In assessing the Demjanjuk trials, Douglas primarily compares them to the Nuremberg trials and that of Adolf Eichmann to explain the challenges that Holocaust crimes posed for the conventional legal systems in the international arena, as well as in the three countries that prosecuted Demjanjuk.
In a brilliant introduction, Douglas summarizes the problems and the various responses in such a clear fashion that I am tempted to say it almost makes reading the rest of the book (which is not an easy read for anyone who is not a lawyer) superfluous.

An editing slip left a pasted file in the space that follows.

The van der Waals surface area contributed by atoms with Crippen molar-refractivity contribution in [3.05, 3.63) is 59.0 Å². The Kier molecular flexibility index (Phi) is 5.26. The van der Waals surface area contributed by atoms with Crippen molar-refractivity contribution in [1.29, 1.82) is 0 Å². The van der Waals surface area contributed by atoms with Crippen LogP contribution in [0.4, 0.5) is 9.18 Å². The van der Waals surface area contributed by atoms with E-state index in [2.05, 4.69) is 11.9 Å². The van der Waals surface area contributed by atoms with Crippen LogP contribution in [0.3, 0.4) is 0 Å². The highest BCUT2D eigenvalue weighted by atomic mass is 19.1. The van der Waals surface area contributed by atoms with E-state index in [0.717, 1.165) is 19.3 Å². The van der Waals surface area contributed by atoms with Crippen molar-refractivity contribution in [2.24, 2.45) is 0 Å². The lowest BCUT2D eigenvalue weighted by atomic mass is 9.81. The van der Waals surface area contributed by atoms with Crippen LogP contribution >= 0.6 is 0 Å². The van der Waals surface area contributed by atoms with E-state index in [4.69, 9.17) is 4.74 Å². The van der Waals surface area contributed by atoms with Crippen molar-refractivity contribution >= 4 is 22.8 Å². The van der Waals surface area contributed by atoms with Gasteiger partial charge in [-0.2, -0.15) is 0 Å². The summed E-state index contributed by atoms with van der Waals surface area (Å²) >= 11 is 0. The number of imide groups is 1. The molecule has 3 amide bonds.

He shows, for example, how at Nuremberg by establishing special courts, creating novel categories of criminality (genocide and crimes against humanity), new principles of jurisdiction and unorthodox rules of evidence, the courts were able to successfully prosecute the major criminals of the Third Reich.
In Germany, on the other hand, the legal system severely limited the ability of their courts to hold Holocaust perpetrators accountable, and Douglas does an excellent job of chronicling this scandal and identifying the factors that hindered prosecution. Thus, for example, after 1954 they refused to allow defendants to be charged with crimes against humanity or genocide, which were created ex post facto, even though they had been applied successfully at Nuremberg.